By Isabel Anderson, grade 10 LSS student
Racism happens everywhere; in workspaces, in communities, and even in schools. At Ladysmith Secondary School, we speak up against racism and educate students and staff on what it is.
Recently at LSS, we decided to focus on educating people about what racism is, how to speak up against it and how to support each other. One way we’ve found to do this is through a group called Students Taking Action Against Racism, STAAR. While the acronym is not original to LSS, the group started at Ladysmith Secondary over ten years ago but it stopped running when the sponsor teacher left.
“We started it again this year out of student need and student activism. Noticing that we didn’t have a place where students could share their experiences or that we weren’t addressing racism in ways where the whole school is involved,” said Moira Dolen, LSS STAAR teacher sponsor.
The group consists of concerned students, supported by four sponsor teachers, who are trying to make LSS a better place. They are working to draw attention to racism, white privilege and racial stereotypes present in the school and community, and attempting to offer tools to help address these issues on a person-to-person basis.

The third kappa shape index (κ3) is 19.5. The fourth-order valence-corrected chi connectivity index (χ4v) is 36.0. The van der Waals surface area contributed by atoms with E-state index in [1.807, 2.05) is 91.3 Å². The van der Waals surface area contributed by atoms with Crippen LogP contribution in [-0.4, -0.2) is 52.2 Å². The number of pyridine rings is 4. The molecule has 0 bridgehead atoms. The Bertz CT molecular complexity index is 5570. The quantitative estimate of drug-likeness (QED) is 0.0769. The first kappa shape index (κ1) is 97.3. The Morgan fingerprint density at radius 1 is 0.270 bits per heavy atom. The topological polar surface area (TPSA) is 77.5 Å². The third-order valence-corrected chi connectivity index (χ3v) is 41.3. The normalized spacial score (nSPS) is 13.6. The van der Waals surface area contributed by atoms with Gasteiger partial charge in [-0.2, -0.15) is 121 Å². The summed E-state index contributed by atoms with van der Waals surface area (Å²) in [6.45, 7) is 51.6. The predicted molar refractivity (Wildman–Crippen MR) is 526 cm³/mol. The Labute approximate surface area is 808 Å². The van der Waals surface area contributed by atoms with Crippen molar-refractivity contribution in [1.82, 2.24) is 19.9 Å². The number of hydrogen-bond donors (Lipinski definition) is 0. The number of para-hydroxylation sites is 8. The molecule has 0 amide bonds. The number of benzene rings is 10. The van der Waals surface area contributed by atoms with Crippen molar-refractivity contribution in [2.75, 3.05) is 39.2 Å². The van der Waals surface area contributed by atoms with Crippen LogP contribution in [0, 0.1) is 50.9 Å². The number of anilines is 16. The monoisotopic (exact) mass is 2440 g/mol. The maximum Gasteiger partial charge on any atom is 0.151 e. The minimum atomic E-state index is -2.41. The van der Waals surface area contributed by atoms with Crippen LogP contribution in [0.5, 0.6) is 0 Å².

Because of the way our society was built by the European colonists, “people who are white have privilege because the majority of people who are in power are usually from that white background… Racism is prevalent in our everyday lives,” added Stefania Rosioru, LSS STAAR teacher sponsor. “STAAR isn’t going to totally abolish all of the subversiveness of racism that exists in our society, but it is definitely looking at the racism that we see every day.”
STAAR held a presentation in mid-May explaining what racism is and how to stand up against it. Following the presentation, students received a pocket guide explaining how to be an ally by giving them steps to take and strategies to use when confronting racism.
“The STAAR presentation was not just about what racism is. It was really about how we can be allies,” explained Ms. Dolen.
When someone is being racist at school, there are consequences. LSS principal Dave Travers said there are serious consequences for racist behaviour at the school.
“We want to make sure the victim is taken care of and that the perpetrator is educated,” he said. “Parents and the RCMP are sometimes involved. In some cases, there might be a suspension, but ideally we want reconciliation.”
At Ladysmith Secondary School, we teach about racism and do our best to prevent it. We continue to remind students and staff how each of us can play a part to promote tolerance. Racism isn’t going to go away, but we can minimize it here at LSS.